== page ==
I was impacted greatly on both a personal and professional level the day one of our employees asked for a 1:1 to tell me that he would soon be coming to work as she, as she was now known everywhere else in her life. There are lots of viewpoints on gender identity, and while I suspect (and hope) that many individual viewpoints are more moderate than the extremes of those who live off their public voices, my own interactions with actual persons had been limited to those who had set their identity long before I knew them.
And in any case, I had not put a lot of thought into what that change would be like. Again, it’s a moment that was not about me, but which I was in and which was profound for me. Here was a long time colleague and friend that was making a bold move to live in a way that would make them happy. What she wanted from me was only my understanding and support. To be clear, she did not need it. She had come to me to say that while she had considered starting over somewhere else, she felt her stellar work record and reputation afforded her the respect to make the change where she was known. I was really moved, and in that moment felt very proud of her for making this stand, and couldn’t express strongly enough my support and appreciation that she would bring her decision to me in a 1:1 conversation.
Truly great work reputation aside, I thought “who would stand in the way of such a personal decision?”. What I wanted to know was what support would look like for her – and in the first take it was to not treat her differently; it was to respect and model the name change in company communications. For her, it was as simple as that and for me, a seemingly low bar being an ally in my opinion.
In that moment, it was an emotional reaction to a friend, but the experience makes clear how complicated it is to try and generalize from your own experience into the day-to-day life of another. It’s very much like the old statement, “In theory, theory and practice are the same. In practice, they are not.” So much is theoretical in understanding other humans lives and experiences. I don’t think it’s so far away that we cannot learn, appreciate others’ views, develop empathy, and even debate things with one another. But having the opportunity to actually interact with those who are living the experience is invaluable. The wider our circle and the more filled with diverse experiences, the greater our opportunity to learn and grow.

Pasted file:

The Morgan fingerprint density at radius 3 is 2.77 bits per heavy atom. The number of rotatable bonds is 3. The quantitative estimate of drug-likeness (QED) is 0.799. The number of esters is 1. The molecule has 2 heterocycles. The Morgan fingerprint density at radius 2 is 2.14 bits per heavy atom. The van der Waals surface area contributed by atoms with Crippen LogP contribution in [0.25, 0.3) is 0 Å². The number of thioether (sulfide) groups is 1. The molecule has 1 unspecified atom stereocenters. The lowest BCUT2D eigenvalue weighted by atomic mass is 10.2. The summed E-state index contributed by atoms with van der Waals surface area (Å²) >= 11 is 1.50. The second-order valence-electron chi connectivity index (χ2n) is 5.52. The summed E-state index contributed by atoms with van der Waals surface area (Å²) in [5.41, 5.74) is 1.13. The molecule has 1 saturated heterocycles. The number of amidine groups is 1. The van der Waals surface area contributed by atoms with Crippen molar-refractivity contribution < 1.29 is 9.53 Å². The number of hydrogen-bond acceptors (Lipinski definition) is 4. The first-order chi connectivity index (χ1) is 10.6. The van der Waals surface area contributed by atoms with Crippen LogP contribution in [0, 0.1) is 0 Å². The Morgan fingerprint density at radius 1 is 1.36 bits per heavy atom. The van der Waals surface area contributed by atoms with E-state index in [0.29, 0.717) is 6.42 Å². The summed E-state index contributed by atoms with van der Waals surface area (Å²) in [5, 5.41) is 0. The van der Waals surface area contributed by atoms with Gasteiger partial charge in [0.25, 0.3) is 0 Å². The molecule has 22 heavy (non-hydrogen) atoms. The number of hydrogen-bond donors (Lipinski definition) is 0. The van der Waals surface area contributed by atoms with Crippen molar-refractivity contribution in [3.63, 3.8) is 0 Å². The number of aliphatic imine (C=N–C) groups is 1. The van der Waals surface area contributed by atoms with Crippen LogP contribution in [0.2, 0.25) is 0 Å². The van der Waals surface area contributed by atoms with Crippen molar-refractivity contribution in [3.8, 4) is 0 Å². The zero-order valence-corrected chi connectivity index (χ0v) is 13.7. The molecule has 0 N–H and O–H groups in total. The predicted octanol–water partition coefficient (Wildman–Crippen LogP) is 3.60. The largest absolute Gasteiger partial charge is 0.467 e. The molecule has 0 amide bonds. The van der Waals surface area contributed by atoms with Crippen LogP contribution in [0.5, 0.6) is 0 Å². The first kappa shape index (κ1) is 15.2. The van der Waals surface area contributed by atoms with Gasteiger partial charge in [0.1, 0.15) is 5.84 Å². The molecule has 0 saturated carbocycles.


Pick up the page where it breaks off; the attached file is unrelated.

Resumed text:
Perhaps you’ve heard that you shouldn’t make the underrepresented people in your life or work responsible for your diversity program or your personal education. This is great advice. Though you will be educated, proactive engagement is required, and putting the burden on others is like making them a show-pony or telling them that it’s important to them, but not really to you. The final reflection I’ll share is that one of my favorite ways to be impacted by diversity is to get recommendations for a diverse reading list. In the past few years, I’ve picked up “Born in Blackness”, “That’s What She Said: What Men Need to Know…”, “1491: New Revelations of the Americas Before Columbus”, a collection of Colson Whitehead novels, “Sex at Dawn: The Prehistoric Origins of Modern Sexuality”, “The New Jim Crow: Mass Incarceration in the Age of Colorblindness”, among others, based on personal discussions and intentionally distributed reading lists within the org. Like I mentioned, you can’t replace practice with theory, but you can get a long way toward preparedness and awareness by reading and educating yourself.
Learning & growth go hand in hand, and, as I said above, interacting with diverse cultures and diverse people groups – and really diversity of any kind that gets you outside of yourself – will grow you as a person. Importantly, it grows your capacity for empathy as you get more information about where others are coming from or going through – not only how you got here or merely what you care about.